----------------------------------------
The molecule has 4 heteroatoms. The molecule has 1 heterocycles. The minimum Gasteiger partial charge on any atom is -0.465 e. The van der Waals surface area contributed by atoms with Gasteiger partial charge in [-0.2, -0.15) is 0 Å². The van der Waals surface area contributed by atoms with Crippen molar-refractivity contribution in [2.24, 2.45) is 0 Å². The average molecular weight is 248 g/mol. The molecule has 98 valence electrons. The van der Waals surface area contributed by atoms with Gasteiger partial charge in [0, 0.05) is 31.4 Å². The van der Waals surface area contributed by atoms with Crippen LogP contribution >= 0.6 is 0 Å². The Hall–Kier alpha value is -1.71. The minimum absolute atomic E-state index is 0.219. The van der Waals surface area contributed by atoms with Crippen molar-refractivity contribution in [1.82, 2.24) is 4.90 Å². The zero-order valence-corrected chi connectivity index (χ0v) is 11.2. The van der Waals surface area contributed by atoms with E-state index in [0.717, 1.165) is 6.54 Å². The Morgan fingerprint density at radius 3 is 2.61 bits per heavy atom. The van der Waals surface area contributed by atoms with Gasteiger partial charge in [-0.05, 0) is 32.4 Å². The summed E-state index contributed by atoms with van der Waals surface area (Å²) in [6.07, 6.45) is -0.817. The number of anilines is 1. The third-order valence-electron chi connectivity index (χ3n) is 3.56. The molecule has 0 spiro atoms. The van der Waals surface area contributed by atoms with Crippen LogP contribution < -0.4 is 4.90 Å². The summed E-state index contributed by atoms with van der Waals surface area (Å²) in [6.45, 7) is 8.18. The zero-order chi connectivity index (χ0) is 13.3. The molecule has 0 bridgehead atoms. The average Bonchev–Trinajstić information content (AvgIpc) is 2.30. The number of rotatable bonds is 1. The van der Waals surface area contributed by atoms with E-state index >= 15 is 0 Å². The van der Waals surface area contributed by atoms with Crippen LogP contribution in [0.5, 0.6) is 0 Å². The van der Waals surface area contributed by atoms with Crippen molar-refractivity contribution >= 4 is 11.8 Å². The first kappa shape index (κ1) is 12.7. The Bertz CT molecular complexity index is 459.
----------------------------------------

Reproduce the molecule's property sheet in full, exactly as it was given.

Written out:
The molecule has 4 heteroatoms. The molecule has 1 heterocycles. The minimum Gasteiger partial charge on any atom is -0.465 e. The van der Waals surface area contributed by atoms with Gasteiger partial charge in [-0.2, -0.15) is 0 Å². The van der Waals surface area contributed by atoms with Crippen molar-refractivity contribution in [2.24, 2.45) is 0 Å². The average molecular weight is 248 g/mol. The molecule has 98 valence electrons. The van der Waals surface area contributed by atoms with Gasteiger partial charge in [0, 0.05) is 31.4 Å². The van der Waals surface area contributed by atoms with Crippen LogP contribution >= 0.6 is 0 Å². The Hall–Kier alpha value is -1.71. The minimum absolute atomic E-state index is 0.219. The van der Waals surface area contributed by atoms with Crippen molar-refractivity contribution in [1.82, 2.24) is 4.90 Å². The zero-order valence-corrected chi connectivity index (χ0v) is 11.2. The van der Waals surface area contributed by atoms with E-state index in [0.717, 1.165) is 6.54 Å². The Morgan fingerprint density at radius 3 is 2.61 bits per heavy atom. The van der Waals surface area contributed by atoms with Gasteiger partial charge in [-0.05, 0) is 32.4 Å². The summed E-state index contributed by atoms with van der Waals surface area (Å²) in [6.07, 6.45) is -0.817. The number of anilines is 1. The third-order valence-electron chi connectivity index (χ3n) is 3.56. The molecule has 0 spiro atoms. The van der Waals surface area contributed by atoms with Crippen LogP contribution < -0.4 is 4.90 Å². The summed E-state index contributed by atoms with van der Waals surface area (Å²) in [6.45, 7) is 8.18. The zero-order chi connectivity index (χ0) is 13.3. The molecule has 0 bridgehead atoms. The average Bonchev–Trinajstić information content (AvgIpc) is 2.30. The number of rotatable bonds is 1. The van der Waals surface area contributed by atoms with E-state index >= 15 is 0 Å². The van der Waals surface area contributed by atoms with Crippen LogP contribution in [0.5, 0.6) is 0 Å². The van der Waals surface area contributed by atoms with Crippen molar-refractivity contribution >= 4 is 11.8 Å². The first kappa shape index (κ1) is 12.7. The Bertz CT molecular complexity index is 459.